As a field of study, African architectural history is handicapped by both a lack of documentation and the ephemerality of most primary structural source materials. This causes many students within architectural studies to view the idea of an “African architecture” with inherent skepticism. But the reality of architecture in Africa is that it is both a dynamic medium and a deeply cultural process that provides us with a largely underutilized tool for analyzing the cultural conditions of a particular African context. I attempted to underscore this reality in my lecture by taking the students step by step through a historical, cultural, and stylistic narrative of the mosque, using images from the ARTstor Digital Library to provide the visual evidence for the conceptual theories being presented. Beginning with a systematic analysis of mosque’s faces and then moving into a more formal investigation of its geometric brickwork patterns and threshold ornamentation, I proceeded to trace the mosque’s stylistic lineage back to North African sources, specifically the ksour and kasbah structures of Southern Morocco. I then compared these formal elements to other regional Djennenke productions including masks, pottery, and other architectural forms, and in doing so managed to convey the presence of a distinctly regional style that captured the area’s social, cultural, and spiritual character within a number of architectural representations ranging from the stick-like toron that erupt from the mosque’s surface to the studded pinnacles that mimic both traditional Islamic defensive architecture and pre-Islamic ancestral pillars. At each stage of my analysis, the ARTstor Digital Library provided the visual tools necessary to present this structure within an appropriate conceptual framework.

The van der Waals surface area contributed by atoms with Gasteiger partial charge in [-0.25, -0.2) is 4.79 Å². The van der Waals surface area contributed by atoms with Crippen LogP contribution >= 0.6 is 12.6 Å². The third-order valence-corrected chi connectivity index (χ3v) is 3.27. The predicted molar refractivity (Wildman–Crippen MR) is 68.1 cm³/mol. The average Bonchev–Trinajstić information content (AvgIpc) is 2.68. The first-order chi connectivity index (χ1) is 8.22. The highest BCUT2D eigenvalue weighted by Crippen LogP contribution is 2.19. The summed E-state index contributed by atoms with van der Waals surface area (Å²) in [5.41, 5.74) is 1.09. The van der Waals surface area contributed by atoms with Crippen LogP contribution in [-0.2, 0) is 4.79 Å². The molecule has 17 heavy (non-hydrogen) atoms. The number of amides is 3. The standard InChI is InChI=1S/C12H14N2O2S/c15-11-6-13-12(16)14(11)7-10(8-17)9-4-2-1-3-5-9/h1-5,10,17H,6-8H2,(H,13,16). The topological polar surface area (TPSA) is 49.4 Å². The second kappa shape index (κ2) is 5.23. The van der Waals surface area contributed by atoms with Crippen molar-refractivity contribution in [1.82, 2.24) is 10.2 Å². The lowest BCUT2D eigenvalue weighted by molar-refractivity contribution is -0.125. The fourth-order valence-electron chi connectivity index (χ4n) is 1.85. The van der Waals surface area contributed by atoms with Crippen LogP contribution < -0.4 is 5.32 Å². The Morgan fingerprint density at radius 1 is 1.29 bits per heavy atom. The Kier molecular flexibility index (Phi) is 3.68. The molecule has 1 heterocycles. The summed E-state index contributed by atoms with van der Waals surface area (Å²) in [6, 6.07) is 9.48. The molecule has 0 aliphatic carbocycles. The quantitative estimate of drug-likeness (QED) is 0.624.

The talk itself was so successful and the material so rich that it eventually formed the basis for my Master’s thesis, my doctoral dissertation, and the creation of an undergraduate seminar on West African Islamic architecture scheduled for 2013. In addition, the ARTstor Digital Library has inspired me in the course of my research to document not only as many buildings as possible, but also their various contexts in order to provide a comprehensive image base that can support a rigorous degree of academic analysis.

Barbara Anello | Ait Ben Haddou, image 2007 | Ain Ben Haddou, Morocco | Image and original data provided by Barbara Anello | Photographs © Barbara J. Anello